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Smart pointers: The secret to write clean Rust code

Lifetime annotations are one of the things that distract the most new rustaceans.

From my experience writing and digging into Rust codebases, lifetime (annotations) induce a cognitive load that distracts from getting the actual things done. They not only make your code harder to read but also harder to use, especially when combined with generics.

// Haha is a struct to wrap a monad generator to provide a facade for any kind of generic iterator. Because.
struct Haha<'y, 'o, L, O>
  where for<'oO> L: FnOnce(&'oO O) -> &'o O,
  O: Trait<L, 'o, L>,
  O::Item : Clone + Debug + 'static {
    x: L,
}

Yeaah suure, please don’t mind that somebody, someday, will have to read and understand your code.

But lifetimes annotations are avoidable and should be avoided. So here is my strategy to avoid turning Rust code into some kind of monstrosity that nobody will ever want to touch and slowly die of disregard.

Why are lifetime annotations needed in the first place?

Lifetime annotations are needed to tell the compiler that we are manipulating some kind of long-lived reference and let him assert that we are not going to screw ourselves.

Lifetime Elision

The simplest and most basic trick is to omit the lifetime annotation.

fn do_something(x: &u64) {
  println!("{}", x);
}

It’s most of the time easy to elide input lifetimes, but beware that to omit output lifetime annotations, you have to follow these 3 rules:

  • Each elided lifetime in a function’s arguments becomes a distinct lifetime parameter.
  • If there is exactly one input lifetime, elided or not, that lifetime is assigned to all elided lifetimes in the return values of that function.
  • If there are multiple input lifetimes, but one of them is &self or &mut self, the lifetime of self is assigned to all elided output lifetimes.

Otherwise, it is an error to elide an output lifetime.

fn do_something(x: &u64)-> &u64 {
    println!("{}", x);
    x
}

// is equivalent to
fn do_something_else<'a>(x: &'a u64)-> &'a u64 {
    println!("{}", x);
    x
}

Smart pointers

Now, not everything is as simple as an HelloWorld and you may need some kind of long-lived reference that you can use at multiple places of your codebase (a Database connection for example, or an HTTP client with an internal connection pool).

The solution for long-lived, shared (or not), mutable (or not) references is to use smart pointers.

The only downside is that smart pointers, in Rust, are a little bit verbose (but still way less ugly than lifetime annotations).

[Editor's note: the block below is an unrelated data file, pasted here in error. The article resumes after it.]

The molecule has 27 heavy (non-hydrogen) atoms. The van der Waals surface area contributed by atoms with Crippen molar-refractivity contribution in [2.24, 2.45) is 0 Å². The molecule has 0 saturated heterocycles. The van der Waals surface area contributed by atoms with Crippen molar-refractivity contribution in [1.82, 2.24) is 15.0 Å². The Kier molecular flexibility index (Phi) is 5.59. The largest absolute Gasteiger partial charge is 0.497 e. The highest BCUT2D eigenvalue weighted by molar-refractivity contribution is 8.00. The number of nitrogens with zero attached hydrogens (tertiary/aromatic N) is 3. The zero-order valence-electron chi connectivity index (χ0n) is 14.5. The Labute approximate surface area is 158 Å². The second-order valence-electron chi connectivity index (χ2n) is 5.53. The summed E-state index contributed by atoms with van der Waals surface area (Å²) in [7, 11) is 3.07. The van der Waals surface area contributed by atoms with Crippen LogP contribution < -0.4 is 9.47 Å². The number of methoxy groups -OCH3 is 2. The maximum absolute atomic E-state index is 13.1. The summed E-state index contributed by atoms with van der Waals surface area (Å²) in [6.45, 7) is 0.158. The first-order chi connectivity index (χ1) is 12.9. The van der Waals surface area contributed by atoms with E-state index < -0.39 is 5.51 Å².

Rc

use std::rc::Rc;

fn main() {
    let pointer = Rc::new(1);

    {
        let second_pointer = pointer.clone(); // or Rc::clone(&pointer)
        println!("{}", *second_pointer);
    }

    println!("{}", *pointer);
}

To obtains a mutable, shared pointer, you can use use the interior mutability pattern:

use std::cell::{RefCell, RefMut};
use std::rc::Rc;

fn main() {
    let shared_string = Rc::new(RefCell::new("Hello".to_string()));

    {
        let mut hello_world: RefMut<String> = shared_string.borrow_mut();
        hello_world.push_str(" World");
    }

    println!("{}", shared_string.take());
}

Arc

Unfortunately, Rc<RefCell<T>> cannot be used across threads or in an async context. This is where Arc comes into play, which implements Send and Sync and thus is safe to share across threads.

use std::sync::{Arc, Mutex};
use std::{thread, time};

fn main() {
    let pointer = Arc::new(5);

    let second_pointer = pointer.clone(); // or Arc::clone(&pointer)
    thread::spawn(move || {
        println!("{}", *second_pointer); // 5
    });

    thread::sleep(time::Duration::from_secs(1));

    println!("{}", *pointer); // 5
}

For mutable shared variables, you can use Arc<Mutex<T>>:

use std::sync::{Arc, Mutex};
use std::{thread, time};

fn main() {
    let pointer = Arc::new(Mutex::new(5));

    let second_pointer = pointer.clone(); // or Arc::clone(&pointer)
    thread::spawn(move || {
        let mut mutable_pointer = second_pointer.lock().unwrap();
        *mutable_pointer = 1;
    });

    thread::sleep(time::Duration::from_secs(1));

    let one = pointer.lock().unwrap();
    println!("{}", one); // 1
}

Smart pointers are particularly useful when embedded into structures:

struct MyService {
  db: Arc<DB>,
  mailer: Arc<dyn drivers::Mailer>,
  storage: Arc<dyn drivers::Storage>,
  other_service: Arc<other::Service>,
}

When to use lifetimes annotations

In my opinion, lifetimes annotations should never surface in any public API. It’s okay to use them if you need absolute performance AND minimal resources usage AND are doing embedded development, but you should keep them hidden in your code, and they should never surface in the public API.

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Tags: rust, programming, tutorial

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